Marcus is careful to say he's not advising anyone to stop using two-factor authentication or that it's somehow intrinsically broken. "Chip and pin is a solid defense," he says. But he adds the European crime spree all suggests there needs to be some kind of design improvement in two-factor to outwit such wily cybercrime.
Steve Hope, technical director at Winfrasoft, based in the United Kingdom, which has come up with its own two-factor authentication method called PINgrid, agrees it's time for innovative approaches. Although it's not something the firm sees its enterprise customers doing today, it's possible to suggest new approaches to two-factor authentication to address the issues raised.
"Today, two-factor authentication has nothing to do with the transaction," Hope points out, saying the underlying problem may be that it is not directly tied into validation of transactions and the account code, he points out. The two processes are separate today but it should be possible to unite them to ward off sophisticated attacks. But he adds: "malware has the power, at the moment."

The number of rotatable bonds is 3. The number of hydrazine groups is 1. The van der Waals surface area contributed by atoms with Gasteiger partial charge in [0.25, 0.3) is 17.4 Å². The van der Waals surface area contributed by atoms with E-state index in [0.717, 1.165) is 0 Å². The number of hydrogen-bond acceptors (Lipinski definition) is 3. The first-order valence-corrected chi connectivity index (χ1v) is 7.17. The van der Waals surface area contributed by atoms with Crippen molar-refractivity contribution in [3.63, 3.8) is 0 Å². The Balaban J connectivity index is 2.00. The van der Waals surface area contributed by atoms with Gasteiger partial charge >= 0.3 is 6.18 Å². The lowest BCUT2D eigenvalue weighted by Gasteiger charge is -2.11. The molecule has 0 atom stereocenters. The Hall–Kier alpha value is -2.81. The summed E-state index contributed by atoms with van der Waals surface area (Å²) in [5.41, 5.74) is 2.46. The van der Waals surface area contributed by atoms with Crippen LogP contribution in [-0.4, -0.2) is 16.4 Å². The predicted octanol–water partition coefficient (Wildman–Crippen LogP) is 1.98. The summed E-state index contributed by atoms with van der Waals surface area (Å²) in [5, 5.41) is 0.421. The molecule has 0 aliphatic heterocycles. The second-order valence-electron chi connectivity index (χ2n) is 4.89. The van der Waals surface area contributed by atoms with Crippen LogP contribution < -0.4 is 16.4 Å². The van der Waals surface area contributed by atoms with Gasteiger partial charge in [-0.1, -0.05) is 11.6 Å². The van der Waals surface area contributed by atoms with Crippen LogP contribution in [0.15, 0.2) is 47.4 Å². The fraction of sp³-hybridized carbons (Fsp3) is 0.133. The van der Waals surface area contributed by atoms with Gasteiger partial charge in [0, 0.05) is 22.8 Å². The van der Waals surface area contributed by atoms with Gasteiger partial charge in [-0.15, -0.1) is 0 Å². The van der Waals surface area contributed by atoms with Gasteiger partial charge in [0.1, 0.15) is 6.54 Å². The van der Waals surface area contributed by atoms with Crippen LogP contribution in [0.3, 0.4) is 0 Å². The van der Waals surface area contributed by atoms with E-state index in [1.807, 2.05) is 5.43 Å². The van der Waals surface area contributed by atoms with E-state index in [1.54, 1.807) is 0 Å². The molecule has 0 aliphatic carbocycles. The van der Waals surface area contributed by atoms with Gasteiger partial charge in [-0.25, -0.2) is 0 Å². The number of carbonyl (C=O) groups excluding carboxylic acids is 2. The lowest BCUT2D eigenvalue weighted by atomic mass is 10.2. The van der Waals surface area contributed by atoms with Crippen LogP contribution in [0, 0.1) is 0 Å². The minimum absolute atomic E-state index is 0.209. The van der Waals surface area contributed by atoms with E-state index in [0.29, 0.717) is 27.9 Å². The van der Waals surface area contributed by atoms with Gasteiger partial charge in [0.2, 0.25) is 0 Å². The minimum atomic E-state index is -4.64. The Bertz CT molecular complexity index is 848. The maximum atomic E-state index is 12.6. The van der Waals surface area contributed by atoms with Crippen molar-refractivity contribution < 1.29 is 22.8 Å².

Did "Team Prosecco" score a goal against two-factor authentication?
Another debate that has stirred up against two-factor authentication came when cryptographic researchers based in France at the National Institute of Research in Computer Science (INRIA) issued a highly technical paper claiming they've found practical means to speed up attacks on token devices. The paper in which they describe this carries the geeky title "Efficient Padding Oracle Attacks on Cryptographic Hardware."
Calling themselves "Team Prosecco," the group intends to discuss their findings more at the upcoming CRYPTO conference. In saying they could extract encryption keys from tokens such as those from Alladin, Gemalto, RSA SecurID , Safenet and Siemens, the researchers stirred up a hornet's nest of response in some quarters.
RSA, the security division of EMC, ardently rebutted Team Prosecco's findings about the SecurID token, which Team Prosecco said it had narrowed an attack time to 13 minutes. Tokens from other manufacturers were also called vulnerable to attack by Team Proseccor, but attack times were said to be longer, ranging from 21 minutes to 92 minutes.